What is a Palindrome Attraction?
The question accompanied many of Christopher Nolan’s “Tenet,” which presents itself as a kind of film palindrome. The film’s title is palindromic, and a reference to the Sator Square – a complex Latin palindrome. The film itself, a heist film in a way about inverted entropy and a race to the end of the world moving back through time, is one that focuses on the ideas of things all the same – back and forth. But, what’s the draw?
Eventually, a palindrome hits because it’s a puzzle. The thrill is not so much in what is conveyed at the end but in the complexity of dissolving it. The very thrill of a palindrome is that it exists. Consider the famous English palindrome, “Man, plan, canal – Panama”. The sentence itself has no meaning; the thrill comes from the fact that it is a palindrome. Any communication of meaning beyond its existence as palindromic is incidental. The palindrome is the medium and the message. This is not unlike the narrative gestures at work in “Tenet”, where meaning is incidental to the buzz of the puzzle.
“Tenet” premiered in select movie theaters a few months ago in August. Despite the expectation that it would be released locally, closing cinemas during the pandemic prevented this. The film’s digital premiere, currently available for purchase and not for free streaming, this past week coincided with Nolan making the news for other reasons. Earlier this month, WarnerMedia announced that it would release its entire 2021 slate simultaneously in cinemas and digitally via HBO Max – a streaming service not yet available in Guyana, or the Caribbean. The implications of this for the region, where cinemas are mostly closed, remain uncertain. End of the cinema as we know it? Who knows? But Nolan has expressed great sense in the development, especially in the lack of consultation with filmmakers.
It’s a complicated situation, though, and when Nolan pushed for cinema release for “Tenet”, the supposed final hope for giant tents in a changing world, it’s a gamble that didn’t quite pay off – for reasons that beyond the quality of the film. The entertainment industry has been gutted by the pandemic. Nolan’s insistence on theatrical release for “Tenet” seemed strange in a way, but given that the film will show for the first time to many of us in the comfort of our own homes, “Tenet” is in a strange position of trying justified her previous theater. its existence. Is “Tenet” something I would have dreamed of pandemic to see in a potentially crowded theater? Unlikely; but then, which movie can hold that litmus test up?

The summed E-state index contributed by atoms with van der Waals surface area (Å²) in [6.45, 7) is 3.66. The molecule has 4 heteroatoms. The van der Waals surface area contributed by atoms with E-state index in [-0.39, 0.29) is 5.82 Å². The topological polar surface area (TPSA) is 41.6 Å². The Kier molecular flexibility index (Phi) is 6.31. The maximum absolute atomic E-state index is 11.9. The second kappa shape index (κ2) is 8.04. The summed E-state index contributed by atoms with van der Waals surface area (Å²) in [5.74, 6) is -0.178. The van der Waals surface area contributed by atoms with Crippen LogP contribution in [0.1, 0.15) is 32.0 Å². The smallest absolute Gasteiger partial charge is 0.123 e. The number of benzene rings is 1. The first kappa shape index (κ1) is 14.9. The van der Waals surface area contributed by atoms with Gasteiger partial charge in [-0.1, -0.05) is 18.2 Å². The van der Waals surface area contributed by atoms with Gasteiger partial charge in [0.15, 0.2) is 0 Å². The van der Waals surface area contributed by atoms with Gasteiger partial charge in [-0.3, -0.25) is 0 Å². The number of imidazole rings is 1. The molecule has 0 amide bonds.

Given the month-long digest about Tenet’s boredom, its intricacies and deliberate sincerity – what surprised me most was the ways, at its heart, that seemed so familiar. In a way, it makes some sense. The film is largely the culmination of Nolan’s power as a symbol and director of Hollywood, so much of “Tenet” comes across as a well-curated potpourri from the director’s most familiar occupations. Time has always been a sensation of concern for Nolan, as are stock heroes, parables in distress with penchants for being vaguely dangerous and fragile goals for a politically-successful and puzzled politics. It’s all there. In “Tenet”, though, it’s conditioned at the expense of a story that is incredibly simple – even if the way it is presented requires something more complex.
Our main character here is played by John David Washington, a character who, without any hint or irony, declares, “I am the main character.” We never learn his name. It doesn’t matter. These are not people, as much as they are ideas. Our unnamed hero (?) Is a CIA operative drafted into a mission against time. At some point in the future, war equipment will be ‘inverted’ by threatening the past (or present). This wretched future has turned time into a weapon, so our main character must fight against things that do not yet exist. The primary villain is a Russian oligarch (Kenneth Branagh somewhere between his James bombardment, and the pure tomfoolery of his work in “Jack Ryan”) who has somehow gone into illegal arms trading. He has a weapon that could destroy the world. The key to stopping this? His wife, who is of course disengaged. Enter Elizabeth Debicki in all her long-legged glory as Kat, an art appraiser whose not-so-flirtatious relationship with the main character could hold the key to saving her son, the present, and the future.